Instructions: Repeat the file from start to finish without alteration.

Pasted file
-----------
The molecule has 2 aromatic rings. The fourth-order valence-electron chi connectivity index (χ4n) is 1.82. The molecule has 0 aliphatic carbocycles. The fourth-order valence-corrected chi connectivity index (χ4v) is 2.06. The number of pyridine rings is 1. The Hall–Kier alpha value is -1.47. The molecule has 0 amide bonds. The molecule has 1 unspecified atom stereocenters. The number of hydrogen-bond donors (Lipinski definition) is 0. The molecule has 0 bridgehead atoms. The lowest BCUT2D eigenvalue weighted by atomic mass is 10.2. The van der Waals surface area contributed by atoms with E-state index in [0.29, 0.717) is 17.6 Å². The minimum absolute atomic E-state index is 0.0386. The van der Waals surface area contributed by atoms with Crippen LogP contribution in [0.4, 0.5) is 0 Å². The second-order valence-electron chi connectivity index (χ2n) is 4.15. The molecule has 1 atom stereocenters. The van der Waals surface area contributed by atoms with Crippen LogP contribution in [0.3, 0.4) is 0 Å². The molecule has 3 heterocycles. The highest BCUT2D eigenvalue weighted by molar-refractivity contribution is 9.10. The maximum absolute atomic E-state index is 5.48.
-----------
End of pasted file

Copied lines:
The molecule has 2 aromatic rings. The fourth-order valence-electron chi connectivity index (χ4n) is 1.82. The molecule has 0 aliphatic carbocycles. The fourth-order valence-corrected chi connectivity index (χ4v) is 2.06. The number of pyridine rings is 1. The Hall–Kier alpha value is -1.47. The molecule has 0 amide bonds. The molecule has 1 unspecified atom stereocenters. The number of hydrogen-bond donors (Lipinski definition) is 0. The molecule has 0 bridgehead atoms. The lowest BCUT2D eigenvalue weighted by atomic mass is 10.2. The van der Waals surface area contributed by atoms with E-state index in [0.29, 0.717) is 17.6 Å². The minimum absolute atomic E-state index is 0.0386. The van der Waals surface area contributed by atoms with Crippen LogP contribution in [0.4, 0.5) is 0 Å². The second-order valence-electron chi connectivity index (χ2n) is 4.15. The molecule has 1 atom stereocenters. The van der Waals surface area contributed by atoms with Crippen LogP contribution in [0.3, 0.4) is 0 Å². The molecule has 3 heterocycles. The highest BCUT2D eigenvalue weighted by molar-refractivity contribution is 9.10. The maximum absolute atomic E-state index is 5.48.